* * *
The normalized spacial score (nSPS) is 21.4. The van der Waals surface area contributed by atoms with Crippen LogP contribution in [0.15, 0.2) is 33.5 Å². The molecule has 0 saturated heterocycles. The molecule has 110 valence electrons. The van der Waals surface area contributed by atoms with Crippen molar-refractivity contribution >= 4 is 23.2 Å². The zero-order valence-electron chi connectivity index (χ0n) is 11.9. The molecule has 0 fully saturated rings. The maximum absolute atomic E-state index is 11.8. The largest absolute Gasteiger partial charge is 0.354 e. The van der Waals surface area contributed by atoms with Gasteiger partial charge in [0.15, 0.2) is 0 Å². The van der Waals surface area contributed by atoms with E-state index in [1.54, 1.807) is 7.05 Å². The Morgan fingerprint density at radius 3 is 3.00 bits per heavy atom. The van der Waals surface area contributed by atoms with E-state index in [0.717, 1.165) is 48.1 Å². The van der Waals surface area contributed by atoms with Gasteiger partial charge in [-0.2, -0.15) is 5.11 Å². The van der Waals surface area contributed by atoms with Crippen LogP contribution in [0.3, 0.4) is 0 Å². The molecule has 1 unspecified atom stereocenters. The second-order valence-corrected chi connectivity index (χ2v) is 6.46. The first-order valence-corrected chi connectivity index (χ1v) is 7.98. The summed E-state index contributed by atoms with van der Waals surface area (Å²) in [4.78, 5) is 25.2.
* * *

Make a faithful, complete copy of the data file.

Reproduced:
The normalized spacial score (nSPS) is 21.4. The van der Waals surface area contributed by atoms with Crippen LogP contribution in [0.15, 0.2) is 33.5 Å². The molecule has 0 saturated heterocycles. The molecule has 110 valence electrons. The van der Waals surface area contributed by atoms with Crippen molar-refractivity contribution >= 4 is 23.2 Å². The zero-order valence-electron chi connectivity index (χ0n) is 11.9. The molecule has 0 fully saturated rings. The maximum absolute atomic E-state index is 11.8. The largest absolute Gasteiger partial charge is 0.354 e. The van der Waals surface area contributed by atoms with Gasteiger partial charge in [0.15, 0.2) is 0 Å². The van der Waals surface area contributed by atoms with E-state index in [1.54, 1.807) is 7.05 Å². The Morgan fingerprint density at radius 3 is 3.00 bits per heavy atom. The van der Waals surface area contributed by atoms with E-state index in [0.717, 1.165) is 48.1 Å². The van der Waals surface area contributed by atoms with Gasteiger partial charge in [-0.2, -0.15) is 5.11 Å². The van der Waals surface area contributed by atoms with Crippen LogP contribution in [0.3, 0.4) is 0 Å². The molecule has 1 unspecified atom stereocenters. The second-order valence-corrected chi connectivity index (χ2v) is 6.46. The first-order valence-corrected chi connectivity index (χ1v) is 7.98. The summed E-state index contributed by atoms with van der Waals surface area (Å²) in [4.78, 5) is 25.2.